“Say my name, say my name,” is the catchy chorus to a Destiny’s Child song (1999) about a cheatin’ boyfriend. The remaining lyrics have nothing to do with this piece, but that chorus certainly does. I could add a relevant lyric of my own: If you want to hand me fame, say my name, say my name. Repeat, again and again as many times as possible. A few famous first-name celebrities, whose names we’ve all heard a few million times, include: Exhibit A: Beyoncé. Exhibit B: Cher. Exhibit C: Adele. Exhibit D: Madonna.
Honestly, have you ever checked a box on a ballot, one of twenty choices running for office, lets’ say for judge in the 419th district court, because you’ve heard or seen that particular name somewhere? I’m truly and civically sorry, but I have.
His or her name rings a bell. Factoid, I think this saying derives from Pavlov’s experiment with a salivating dog, behaviorally-trained to respond to the sound of a bell, with a hunger reaction. Can we be manipulated as easily as Pavlov’s dog, to want what we’re told to want by a powerful media master?
I recognized the name and none of the others, so I checked that box. Maybe it had a ring to it, that name. Maybe it sounded sophisticated or ordinary or smart or the charming kind of ethnicity that tickles my fancy.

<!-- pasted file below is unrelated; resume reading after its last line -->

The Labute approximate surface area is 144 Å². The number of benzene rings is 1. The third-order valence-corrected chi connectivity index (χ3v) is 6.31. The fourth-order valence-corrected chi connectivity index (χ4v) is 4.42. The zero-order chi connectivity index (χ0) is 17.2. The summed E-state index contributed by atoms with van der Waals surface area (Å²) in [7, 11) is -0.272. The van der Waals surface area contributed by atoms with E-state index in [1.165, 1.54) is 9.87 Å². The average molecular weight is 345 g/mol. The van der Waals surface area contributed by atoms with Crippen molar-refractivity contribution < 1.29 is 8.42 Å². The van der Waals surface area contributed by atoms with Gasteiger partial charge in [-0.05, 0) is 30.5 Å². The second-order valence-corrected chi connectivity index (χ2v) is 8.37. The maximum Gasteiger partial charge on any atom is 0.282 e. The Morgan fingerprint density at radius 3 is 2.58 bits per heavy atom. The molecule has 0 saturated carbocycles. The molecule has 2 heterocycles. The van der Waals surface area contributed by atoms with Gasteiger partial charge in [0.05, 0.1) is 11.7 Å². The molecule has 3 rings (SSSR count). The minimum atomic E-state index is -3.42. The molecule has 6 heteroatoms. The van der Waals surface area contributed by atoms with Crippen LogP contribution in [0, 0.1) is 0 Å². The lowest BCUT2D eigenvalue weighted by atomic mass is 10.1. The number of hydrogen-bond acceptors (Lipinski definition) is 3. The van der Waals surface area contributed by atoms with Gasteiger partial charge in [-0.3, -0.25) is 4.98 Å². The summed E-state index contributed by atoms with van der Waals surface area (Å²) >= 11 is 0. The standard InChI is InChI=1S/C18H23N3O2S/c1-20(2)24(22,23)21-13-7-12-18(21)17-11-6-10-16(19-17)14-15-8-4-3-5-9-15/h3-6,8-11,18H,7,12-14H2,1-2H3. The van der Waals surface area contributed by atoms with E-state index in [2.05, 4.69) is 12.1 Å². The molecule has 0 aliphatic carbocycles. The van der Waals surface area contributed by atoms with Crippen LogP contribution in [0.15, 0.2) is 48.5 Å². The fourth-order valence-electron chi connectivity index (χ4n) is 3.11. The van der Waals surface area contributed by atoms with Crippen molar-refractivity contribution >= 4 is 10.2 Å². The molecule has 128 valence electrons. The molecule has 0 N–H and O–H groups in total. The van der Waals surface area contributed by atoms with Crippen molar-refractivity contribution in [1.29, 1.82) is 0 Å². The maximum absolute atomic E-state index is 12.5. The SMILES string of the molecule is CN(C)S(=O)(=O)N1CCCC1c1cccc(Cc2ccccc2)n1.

It didn’t matter that perhaps I saw the name in the Criminal Court column in the newspaper or I saw the name in a smear campaign from his or her opponent’s political commercial on television. The name was familiar so I checked the box.
If your name is familiar enough to enough people, you might just be a celebrity. I’m no Jeff Foxworthy, but when a name has been repeated three trillion times, I may feel like I know that person, in the familiar but not really, “I know you from…somewhere, but I don’t know where…” kind of way.
It’s a fact of social science that the more people who know your name, the more famous you are. Thus, the “no publicity is bad publicity” mantra of the fame-machine; the get your name out there in public, campaign of every Hollywood publicist worth her salt (can you say Kris Kardashian?); and every person whose goal is more followers and more friends on social media, are all publicity techniques in the game of how many people can I get to know my name.
Yes, it’s a game that celebrities strive to win at all costs. And, they pay. Sometimes they pay with real dollars. Other times they pay with their privacy. But often they pay with their dignity, and a moral compass gone haywire.
Why? Power? Clout? Ego? An antidote to poor self-esteem? Or, is it as base as mo’ money, mo’ money?
Do you know the name, Alissa Milano? First there was a television career, back in the 80s-90s. Lots of acting roles followed, including hosting a fashion-design show. Then she emerged, quite vocally in the “me too movement,” paving the way to a visible stint in political activism.
Besides a name, who is she? And, why should anyone listen to her political or social opinions as opposed to those of my neighbor or yours, or a preacher, scientist, therapist, attorney, plumber, doctor, teacher, barber, or bartender?